Her love of simplicity extended to her material life; she was often throwing things out and giving away clothes. She even tried to discard her journals. (Sara rescued them from the recycling bin.) In her later years, Eugenia found joy in watching the red-shouldered hawk and other birds that lived near her house, admiring her roses, or just observing the way the light shifted and hit the trees or the roses differently as the hours passed. 

Eugenia also started two poetry groups in Point Reyes, where a few friends would bring esoteric poems and unpack their meanings. One friend, Kris Brown, said Eugenia always had an interpretation of what the poems meant, “unless she really didn’t like it, and then she’d say, ‘Oh, it doesn’t mean anything.’”

Eugenia read widely, Karen said, encouraging her daughters to do the same. “She told us we should memorize poetry for if we were ever in prison for political reasons,” Karen said.

Her daughters and friends spoke of Eugenia’s love of talking to people: bus drivers, people on the street, anyone. One time, Kris said, Eugenia was at the post office and ran into an acquaintance, Joyce Kouffman, with whom she’d taken a music appreciation class. After Joyce complained that she no longer got letters, Eugenia agreed so emphatically that she said they should start writing letters to each other. For the next few months, they did.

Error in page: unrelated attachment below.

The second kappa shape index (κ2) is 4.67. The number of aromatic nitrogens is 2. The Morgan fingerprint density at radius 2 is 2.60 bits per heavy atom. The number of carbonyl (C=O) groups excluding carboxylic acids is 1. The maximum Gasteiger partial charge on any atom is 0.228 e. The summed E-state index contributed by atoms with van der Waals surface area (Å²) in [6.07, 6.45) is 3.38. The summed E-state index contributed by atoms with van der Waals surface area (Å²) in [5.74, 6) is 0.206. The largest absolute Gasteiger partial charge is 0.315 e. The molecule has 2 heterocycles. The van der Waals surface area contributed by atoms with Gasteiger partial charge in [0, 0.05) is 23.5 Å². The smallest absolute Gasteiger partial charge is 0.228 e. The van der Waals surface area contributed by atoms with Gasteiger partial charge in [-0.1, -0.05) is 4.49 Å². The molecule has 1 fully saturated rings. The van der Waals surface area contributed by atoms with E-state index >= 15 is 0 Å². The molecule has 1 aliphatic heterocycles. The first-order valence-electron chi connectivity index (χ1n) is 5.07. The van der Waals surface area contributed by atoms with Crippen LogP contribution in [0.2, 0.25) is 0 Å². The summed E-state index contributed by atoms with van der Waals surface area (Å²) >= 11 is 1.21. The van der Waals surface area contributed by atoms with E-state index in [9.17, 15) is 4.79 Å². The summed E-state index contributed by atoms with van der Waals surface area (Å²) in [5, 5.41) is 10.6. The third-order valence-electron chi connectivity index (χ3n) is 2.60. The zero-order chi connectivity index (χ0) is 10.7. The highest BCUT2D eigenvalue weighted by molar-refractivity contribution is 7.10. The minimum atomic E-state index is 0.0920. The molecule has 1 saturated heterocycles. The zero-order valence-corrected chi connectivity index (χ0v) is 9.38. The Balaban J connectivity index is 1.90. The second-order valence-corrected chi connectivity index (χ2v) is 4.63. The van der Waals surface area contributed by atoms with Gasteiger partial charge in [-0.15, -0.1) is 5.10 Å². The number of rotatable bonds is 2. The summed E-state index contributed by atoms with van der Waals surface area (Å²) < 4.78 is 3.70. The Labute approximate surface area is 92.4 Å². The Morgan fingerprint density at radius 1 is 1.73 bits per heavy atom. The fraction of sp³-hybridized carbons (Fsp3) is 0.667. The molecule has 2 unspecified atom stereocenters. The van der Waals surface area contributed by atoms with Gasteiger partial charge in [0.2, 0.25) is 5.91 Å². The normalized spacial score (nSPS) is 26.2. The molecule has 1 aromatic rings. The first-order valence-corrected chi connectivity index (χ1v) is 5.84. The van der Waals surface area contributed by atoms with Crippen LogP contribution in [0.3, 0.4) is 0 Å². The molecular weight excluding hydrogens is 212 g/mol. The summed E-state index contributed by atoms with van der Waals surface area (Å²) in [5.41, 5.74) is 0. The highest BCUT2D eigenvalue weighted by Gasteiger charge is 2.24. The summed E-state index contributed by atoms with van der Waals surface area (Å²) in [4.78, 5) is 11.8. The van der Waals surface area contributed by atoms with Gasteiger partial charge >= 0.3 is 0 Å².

Sometimes after a conversation, she might send a friend a note about something she liked or appreciated about what the other person had said. 

She also found an outlet for her political beliefs in West Marin. About 10 years ago, when the Mainstreet Moms got off the ground, Eugenia joined. She had long been politically engaged; Sara said she had her daughters stumping for Adlai Stevenson in Madison in the 1950s.

When the group had their first letter-writing campaign, Kris, a fellow Mainstreet Mom, said that Eugenia wrote letters to hundreds of women. “Eugenia wrote handwritten notes telling about her life and the importance of voting and how old she was, which was maybe 87 at the time, and she was one of a couple of people who would get letters back,” Kris said. She was pragmatic but also optimistic; she believed in activism, and participated in demonstrations in front of the bank, never shying away from engaging passersby. 

Eugenia married again after moving to Point Reyes. In 1998 she wed Henry Horowitz, though he was ill through much of their marriage. He passed away in 2012, but she was lucky enough to have a third romance for the last few years of her life, with Howard Schoof.

“They had an absolute love affair,” Sara said. “It was brief, but it was really wonderful.”

She had known Howard for many years; they were friends first, and Eugenia had actually introduced him to his wife, Bonnie, who passed away a few years ago. Howard used to bring Eugenia eggs from a chicken farm near West Marin School. They would chat when he brought them by, sometimes with Henry, sometimes just the two of them. 

When their spouses passed away, Howard said, their friendship continued and evolved “in a loving way. Then one night, in a horrific storm, a tree blew over in the back of her house and crushed it, and she didn’t know what to do…she called me, she came to my house and lived here ever since. We became committed. It was a joy and a great pleasure. She was a remarkable, capable woman in many ways.”


Eugenia was survived by her partner, Howard Schoof; her daughters and sons-in-law Gretchen and Waring Fincke, Karen Loyster and Doug Kell, Sara Loyster and Geoff Van Lienden, and Jennifer Loyster and Steve Crossman; and many grandchildren and great-grandchildren.